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Nalbinding (Needle Binding)
or: How the Vikings knitted

It seems like the offline world conspires against my online activities. There is so much to do and to learn that these days I really spend very little time sitting at my comp.

My latest project: Nalbinding or Needle Binding

That is how the Vikings knitted before knitting needles were invented. I was instantly hooked and absolutely had to find out how it works. Surprisingly the technique is still in use today in Scandinavia, Russia and other northern countries. And of course it is used by the Viking re-enactors all over the world. Apparently if you want to take part, you cannot just wear knitted mittens or socks. They have to be authentic.

Well, I'm not a re-enactor but I like the look of it:

Source: Lappone



So I set about learning how to do it. Let me tell you: it's not easy and it takes a lot of patience and a lot of practice. You need the right yarn (pure wool) and the right needle. Currently I'm still using a blunt darning needle that works okay for the stitches I tried, but there are other stitches that need the real thing:

Source:Etsy.com - ShyRedFox






BBC: A History of the world


Viking Sock photo 1.jpg

A woollen sock recovered at Coppergate was made using a technique known in Scandinavia as nålebinding; in English we call it knotless netting, looped-needle netting or single-needle knitting. This type of knitting uses a single-eyed needle to create a meshwork of interlocking loops, and could be used to make not only socks, but mittens, hats and bags. Bone needles found in the excavations could have been used for this type of knitting, but the sock is the only example of nålebinding ever to have been found in England, so it seems more likely that is was brought to York on the foot of a settler or trader, having been made in Scandinavia.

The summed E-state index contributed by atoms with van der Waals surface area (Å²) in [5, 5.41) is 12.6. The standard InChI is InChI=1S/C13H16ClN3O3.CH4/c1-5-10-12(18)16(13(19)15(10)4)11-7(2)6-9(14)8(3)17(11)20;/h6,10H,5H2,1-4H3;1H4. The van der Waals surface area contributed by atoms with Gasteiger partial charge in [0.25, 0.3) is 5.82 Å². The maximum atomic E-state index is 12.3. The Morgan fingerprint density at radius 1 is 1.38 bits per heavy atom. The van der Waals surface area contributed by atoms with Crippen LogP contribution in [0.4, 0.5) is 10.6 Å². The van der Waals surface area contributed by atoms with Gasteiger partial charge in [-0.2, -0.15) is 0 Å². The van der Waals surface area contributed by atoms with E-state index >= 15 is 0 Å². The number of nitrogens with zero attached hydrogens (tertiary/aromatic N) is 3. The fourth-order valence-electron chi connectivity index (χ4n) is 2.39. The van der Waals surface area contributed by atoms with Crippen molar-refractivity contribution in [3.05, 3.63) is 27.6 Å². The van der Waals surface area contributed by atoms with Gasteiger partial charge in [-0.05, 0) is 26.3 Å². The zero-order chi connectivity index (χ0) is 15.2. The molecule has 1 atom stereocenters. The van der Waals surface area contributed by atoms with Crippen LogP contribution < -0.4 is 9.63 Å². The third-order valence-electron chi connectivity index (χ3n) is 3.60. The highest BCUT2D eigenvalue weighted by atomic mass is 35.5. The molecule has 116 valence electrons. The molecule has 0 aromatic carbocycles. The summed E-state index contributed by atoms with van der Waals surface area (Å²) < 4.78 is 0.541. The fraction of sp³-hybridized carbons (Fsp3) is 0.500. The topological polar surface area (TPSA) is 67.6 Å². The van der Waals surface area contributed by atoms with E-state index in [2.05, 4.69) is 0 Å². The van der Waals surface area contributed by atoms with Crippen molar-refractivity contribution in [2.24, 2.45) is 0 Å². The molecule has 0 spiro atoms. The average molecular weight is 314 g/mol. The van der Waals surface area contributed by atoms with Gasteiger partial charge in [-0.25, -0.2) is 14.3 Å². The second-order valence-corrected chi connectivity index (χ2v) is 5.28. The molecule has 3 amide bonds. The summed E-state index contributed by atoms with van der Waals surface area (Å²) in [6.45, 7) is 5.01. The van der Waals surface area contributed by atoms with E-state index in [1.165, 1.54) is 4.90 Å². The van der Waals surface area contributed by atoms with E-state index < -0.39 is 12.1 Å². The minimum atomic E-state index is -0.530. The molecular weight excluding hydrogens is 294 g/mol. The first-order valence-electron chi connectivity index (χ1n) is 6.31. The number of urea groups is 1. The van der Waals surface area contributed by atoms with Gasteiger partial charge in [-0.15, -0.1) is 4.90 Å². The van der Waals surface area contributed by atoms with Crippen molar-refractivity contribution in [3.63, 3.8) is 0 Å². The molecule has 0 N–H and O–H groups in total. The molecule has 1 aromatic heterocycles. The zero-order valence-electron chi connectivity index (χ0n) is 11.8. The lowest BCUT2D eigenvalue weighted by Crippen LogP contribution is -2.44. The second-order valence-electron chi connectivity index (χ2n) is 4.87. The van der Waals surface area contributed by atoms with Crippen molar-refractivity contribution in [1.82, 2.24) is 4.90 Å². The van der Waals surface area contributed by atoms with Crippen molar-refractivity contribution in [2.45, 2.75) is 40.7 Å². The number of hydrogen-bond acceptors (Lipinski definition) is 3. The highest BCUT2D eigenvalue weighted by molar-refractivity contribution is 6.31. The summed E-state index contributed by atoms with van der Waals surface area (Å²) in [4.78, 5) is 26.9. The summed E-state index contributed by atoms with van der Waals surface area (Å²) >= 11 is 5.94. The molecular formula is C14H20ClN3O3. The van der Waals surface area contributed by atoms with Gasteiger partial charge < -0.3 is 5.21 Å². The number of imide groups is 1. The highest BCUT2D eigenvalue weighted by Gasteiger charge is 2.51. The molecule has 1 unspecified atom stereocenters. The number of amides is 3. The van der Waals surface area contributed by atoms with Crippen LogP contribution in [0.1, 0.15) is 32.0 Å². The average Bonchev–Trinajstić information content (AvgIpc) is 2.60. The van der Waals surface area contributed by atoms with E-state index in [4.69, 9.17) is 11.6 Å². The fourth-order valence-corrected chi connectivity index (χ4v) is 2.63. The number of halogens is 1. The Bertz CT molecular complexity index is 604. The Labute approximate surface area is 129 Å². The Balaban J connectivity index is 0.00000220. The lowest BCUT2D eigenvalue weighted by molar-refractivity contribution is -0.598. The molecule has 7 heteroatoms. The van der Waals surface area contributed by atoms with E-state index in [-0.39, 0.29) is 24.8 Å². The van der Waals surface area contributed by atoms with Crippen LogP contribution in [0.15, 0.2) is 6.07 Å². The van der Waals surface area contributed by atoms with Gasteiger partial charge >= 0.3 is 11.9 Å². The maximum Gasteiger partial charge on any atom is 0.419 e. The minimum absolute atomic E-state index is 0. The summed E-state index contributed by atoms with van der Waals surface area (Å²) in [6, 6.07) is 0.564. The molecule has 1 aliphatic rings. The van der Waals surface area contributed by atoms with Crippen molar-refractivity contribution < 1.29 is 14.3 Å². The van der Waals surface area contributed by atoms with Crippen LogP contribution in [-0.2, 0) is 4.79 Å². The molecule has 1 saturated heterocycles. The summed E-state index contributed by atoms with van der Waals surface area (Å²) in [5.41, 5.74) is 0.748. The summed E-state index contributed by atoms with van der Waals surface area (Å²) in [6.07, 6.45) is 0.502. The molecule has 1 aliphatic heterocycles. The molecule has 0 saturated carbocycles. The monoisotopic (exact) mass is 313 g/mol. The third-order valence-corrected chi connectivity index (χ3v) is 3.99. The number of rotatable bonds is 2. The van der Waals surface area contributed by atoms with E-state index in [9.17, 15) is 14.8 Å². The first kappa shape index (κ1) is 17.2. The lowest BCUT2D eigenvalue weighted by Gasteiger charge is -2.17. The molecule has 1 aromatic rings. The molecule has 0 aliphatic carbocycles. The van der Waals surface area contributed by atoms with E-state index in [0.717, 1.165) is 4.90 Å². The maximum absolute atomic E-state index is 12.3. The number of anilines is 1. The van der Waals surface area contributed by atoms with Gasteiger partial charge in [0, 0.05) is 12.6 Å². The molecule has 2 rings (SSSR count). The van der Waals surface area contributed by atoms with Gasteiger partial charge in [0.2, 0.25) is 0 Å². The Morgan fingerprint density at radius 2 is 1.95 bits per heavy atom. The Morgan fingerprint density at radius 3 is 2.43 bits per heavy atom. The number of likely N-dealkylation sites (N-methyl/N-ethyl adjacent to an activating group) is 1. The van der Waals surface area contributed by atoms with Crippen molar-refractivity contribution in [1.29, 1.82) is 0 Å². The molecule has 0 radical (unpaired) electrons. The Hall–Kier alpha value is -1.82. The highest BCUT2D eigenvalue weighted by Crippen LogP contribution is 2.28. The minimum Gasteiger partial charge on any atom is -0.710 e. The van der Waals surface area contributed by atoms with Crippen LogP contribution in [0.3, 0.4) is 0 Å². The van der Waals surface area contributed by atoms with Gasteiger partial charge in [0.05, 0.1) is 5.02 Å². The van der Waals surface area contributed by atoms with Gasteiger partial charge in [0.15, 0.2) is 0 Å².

The sock was found in a worn state in the backyard of a 10th-century post and wattle building, and appeared to have been patched. It has a narrow red band around the ankle, but the original colour of the rest could not be determined. The band may have been a decorative edge, or the beginning of a red-coloured leg of a longer stocking.